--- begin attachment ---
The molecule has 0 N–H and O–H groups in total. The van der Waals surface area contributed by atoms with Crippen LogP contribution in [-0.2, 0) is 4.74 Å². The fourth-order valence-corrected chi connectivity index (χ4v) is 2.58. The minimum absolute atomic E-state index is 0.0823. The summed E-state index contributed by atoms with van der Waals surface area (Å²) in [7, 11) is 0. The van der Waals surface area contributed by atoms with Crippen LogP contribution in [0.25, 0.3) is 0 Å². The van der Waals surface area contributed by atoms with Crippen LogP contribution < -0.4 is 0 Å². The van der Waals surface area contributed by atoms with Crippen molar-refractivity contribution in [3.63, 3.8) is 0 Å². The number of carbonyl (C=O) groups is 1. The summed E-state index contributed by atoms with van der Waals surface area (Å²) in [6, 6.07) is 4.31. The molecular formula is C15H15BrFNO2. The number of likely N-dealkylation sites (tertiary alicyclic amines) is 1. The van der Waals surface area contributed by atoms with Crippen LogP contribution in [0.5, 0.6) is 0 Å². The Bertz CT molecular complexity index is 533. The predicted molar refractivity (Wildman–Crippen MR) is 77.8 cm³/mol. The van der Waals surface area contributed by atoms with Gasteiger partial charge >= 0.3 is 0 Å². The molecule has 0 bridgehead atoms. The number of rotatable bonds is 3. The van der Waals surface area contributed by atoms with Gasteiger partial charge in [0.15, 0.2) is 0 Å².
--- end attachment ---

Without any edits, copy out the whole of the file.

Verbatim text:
The molecule has 0 N–H and O–H groups in total. The van der Waals surface area contributed by atoms with Crippen LogP contribution in [-0.2, 0) is 4.74 Å². The fourth-order valence-corrected chi connectivity index (χ4v) is 2.58. The minimum absolute atomic E-state index is 0.0823. The summed E-state index contributed by atoms with van der Waals surface area (Å²) in [7, 11) is 0. The van der Waals surface area contributed by atoms with Crippen LogP contribution in [0.25, 0.3) is 0 Å². The van der Waals surface area contributed by atoms with Crippen LogP contribution < -0.4 is 0 Å². The van der Waals surface area contributed by atoms with Crippen molar-refractivity contribution in [3.63, 3.8) is 0 Å². The number of carbonyl (C=O) groups is 1. The summed E-state index contributed by atoms with van der Waals surface area (Å²) in [6, 6.07) is 4.31. The molecular formula is C15H15BrFNO2. The number of likely N-dealkylation sites (tertiary alicyclic amines) is 1. The van der Waals surface area contributed by atoms with Crippen LogP contribution in [0.5, 0.6) is 0 Å². The Bertz CT molecular complexity index is 533. The predicted molar refractivity (Wildman–Crippen MR) is 77.8 cm³/mol. The van der Waals surface area contributed by atoms with Gasteiger partial charge >= 0.3 is 0 Å². The molecule has 0 bridgehead atoms. The number of rotatable bonds is 3. The van der Waals surface area contributed by atoms with Gasteiger partial charge in [0.15, 0.2) is 0 Å².